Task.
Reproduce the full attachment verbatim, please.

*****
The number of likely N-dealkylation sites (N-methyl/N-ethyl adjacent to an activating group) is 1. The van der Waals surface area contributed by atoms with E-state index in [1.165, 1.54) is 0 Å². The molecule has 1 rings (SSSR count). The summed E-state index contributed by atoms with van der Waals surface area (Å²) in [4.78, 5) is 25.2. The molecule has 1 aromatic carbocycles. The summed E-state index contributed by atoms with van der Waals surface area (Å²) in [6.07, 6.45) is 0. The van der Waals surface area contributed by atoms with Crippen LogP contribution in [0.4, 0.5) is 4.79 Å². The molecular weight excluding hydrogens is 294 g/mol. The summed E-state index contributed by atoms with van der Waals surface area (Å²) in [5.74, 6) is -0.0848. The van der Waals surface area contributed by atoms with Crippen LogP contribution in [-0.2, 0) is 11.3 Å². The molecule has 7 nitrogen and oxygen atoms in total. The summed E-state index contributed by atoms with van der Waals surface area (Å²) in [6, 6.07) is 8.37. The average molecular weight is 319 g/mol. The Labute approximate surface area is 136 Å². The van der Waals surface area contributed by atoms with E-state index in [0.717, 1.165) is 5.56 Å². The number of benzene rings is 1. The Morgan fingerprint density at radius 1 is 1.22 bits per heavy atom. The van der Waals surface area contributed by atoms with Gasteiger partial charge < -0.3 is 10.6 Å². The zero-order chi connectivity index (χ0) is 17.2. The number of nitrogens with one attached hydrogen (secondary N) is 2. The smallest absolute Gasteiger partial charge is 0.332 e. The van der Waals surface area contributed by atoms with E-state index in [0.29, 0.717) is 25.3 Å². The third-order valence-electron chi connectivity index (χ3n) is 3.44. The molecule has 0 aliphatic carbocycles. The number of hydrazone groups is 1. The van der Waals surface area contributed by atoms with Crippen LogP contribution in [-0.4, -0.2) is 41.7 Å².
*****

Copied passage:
The number of likely N-dealkylation sites (N-methyl/N-ethyl adjacent to an activating group) is 1. The van der Waals surface area contributed by atoms with E-state index in [1.165, 1.54) is 0 Å². The molecule has 1 rings (SSSR count). The summed E-state index contributed by atoms with van der Waals surface area (Å²) in [4.78, 5) is 25.2. The molecule has 1 aromatic carbocycles. The summed E-state index contributed by atoms with van der Waals surface area (Å²) in [6.07, 6.45) is 0. The van der Waals surface area contributed by atoms with Crippen LogP contribution in [0.4, 0.5) is 4.79 Å². The molecular weight excluding hydrogens is 294 g/mol. The summed E-state index contributed by atoms with van der Waals surface area (Å²) in [5.74, 6) is -0.0848. The van der Waals surface area contributed by atoms with Crippen LogP contribution in [-0.2, 0) is 11.3 Å². The molecule has 7 nitrogen and oxygen atoms in total. The summed E-state index contributed by atoms with van der Waals surface area (Å²) in [6, 6.07) is 8.37. The average molecular weight is 319 g/mol. The Labute approximate surface area is 136 Å². The van der Waals surface area contributed by atoms with E-state index in [0.717, 1.165) is 5.56 Å². The number of benzene rings is 1. The Morgan fingerprint density at radius 1 is 1.22 bits per heavy atom. The van der Waals surface area contributed by atoms with Gasteiger partial charge < -0.3 is 10.6 Å². The zero-order chi connectivity index (χ0) is 17.2. The number of nitrogens with one attached hydrogen (secondary N) is 2. The smallest absolute Gasteiger partial charge is 0.332 e. The van der Waals surface area contributed by atoms with E-state index in [0.29, 0.717) is 25.3 Å². The third-order valence-electron chi connectivity index (χ3n) is 3.44. The molecule has 0 aliphatic carbocycles. The number of hydrazone groups is 1. The van der Waals surface area contributed by atoms with Crippen LogP contribution in [-0.4, -0.2) is 41.7 Å².